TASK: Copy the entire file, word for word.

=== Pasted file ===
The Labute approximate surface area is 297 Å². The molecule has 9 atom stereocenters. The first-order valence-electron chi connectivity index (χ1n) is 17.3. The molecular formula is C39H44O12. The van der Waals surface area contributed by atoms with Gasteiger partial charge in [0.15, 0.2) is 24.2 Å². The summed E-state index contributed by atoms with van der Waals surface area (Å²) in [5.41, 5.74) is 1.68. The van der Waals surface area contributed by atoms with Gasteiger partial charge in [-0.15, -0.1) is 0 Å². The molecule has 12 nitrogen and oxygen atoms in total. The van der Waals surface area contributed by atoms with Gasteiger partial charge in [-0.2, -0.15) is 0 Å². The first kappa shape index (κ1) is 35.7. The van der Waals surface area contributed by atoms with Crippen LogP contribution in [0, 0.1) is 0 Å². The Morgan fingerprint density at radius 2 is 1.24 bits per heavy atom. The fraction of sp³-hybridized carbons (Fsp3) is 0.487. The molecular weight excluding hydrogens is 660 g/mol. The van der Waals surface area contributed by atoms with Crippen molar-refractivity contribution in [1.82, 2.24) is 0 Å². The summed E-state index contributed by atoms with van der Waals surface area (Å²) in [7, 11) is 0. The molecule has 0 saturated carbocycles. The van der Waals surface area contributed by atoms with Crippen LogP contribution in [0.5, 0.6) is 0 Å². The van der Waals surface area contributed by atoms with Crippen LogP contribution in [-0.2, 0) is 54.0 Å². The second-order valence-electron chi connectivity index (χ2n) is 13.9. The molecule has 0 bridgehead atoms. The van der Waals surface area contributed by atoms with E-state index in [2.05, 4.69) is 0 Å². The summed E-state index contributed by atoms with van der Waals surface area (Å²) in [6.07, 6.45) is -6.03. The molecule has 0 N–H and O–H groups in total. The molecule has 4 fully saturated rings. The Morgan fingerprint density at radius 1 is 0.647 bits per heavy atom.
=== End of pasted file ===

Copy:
The Labute approximate surface area is 297 Å². The molecule has 9 atom stereocenters. The first-order valence-electron chi connectivity index (χ1n) is 17.3. The molecular formula is C39H44O12. The van der Waals surface area contributed by atoms with Gasteiger partial charge in [0.15, 0.2) is 24.2 Å². The summed E-state index contributed by atoms with van der Waals surface area (Å²) in [5.41, 5.74) is 1.68. The van der Waals surface area contributed by atoms with Gasteiger partial charge in [-0.15, -0.1) is 0 Å². The molecule has 12 nitrogen and oxygen atoms in total. The van der Waals surface area contributed by atoms with Gasteiger partial charge in [-0.2, -0.15) is 0 Å². The first kappa shape index (κ1) is 35.7. The van der Waals surface area contributed by atoms with Crippen LogP contribution in [0, 0.1) is 0 Å². The Morgan fingerprint density at radius 2 is 1.24 bits per heavy atom. The fraction of sp³-hybridized carbons (Fsp3) is 0.487. The molecular weight excluding hydrogens is 660 g/mol. The van der Waals surface area contributed by atoms with Crippen molar-refractivity contribution in [1.82, 2.24) is 0 Å². The summed E-state index contributed by atoms with van der Waals surface area (Å²) in [7, 11) is 0. The molecule has 0 saturated carbocycles. The van der Waals surface area contributed by atoms with Crippen LogP contribution in [0.5, 0.6) is 0 Å². The van der Waals surface area contributed by atoms with Crippen LogP contribution in [-0.2, 0) is 54.0 Å². The second-order valence-electron chi connectivity index (χ2n) is 13.9. The molecule has 0 bridgehead atoms. The van der Waals surface area contributed by atoms with E-state index in [2.05, 4.69) is 0 Å². The summed E-state index contributed by atoms with van der Waals surface area (Å²) in [6.07, 6.45) is -6.03. The molecule has 0 N–H and O–H groups in total. The molecule has 4 fully saturated rings. The Morgan fingerprint density at radius 1 is 0.647 bits per heavy atom.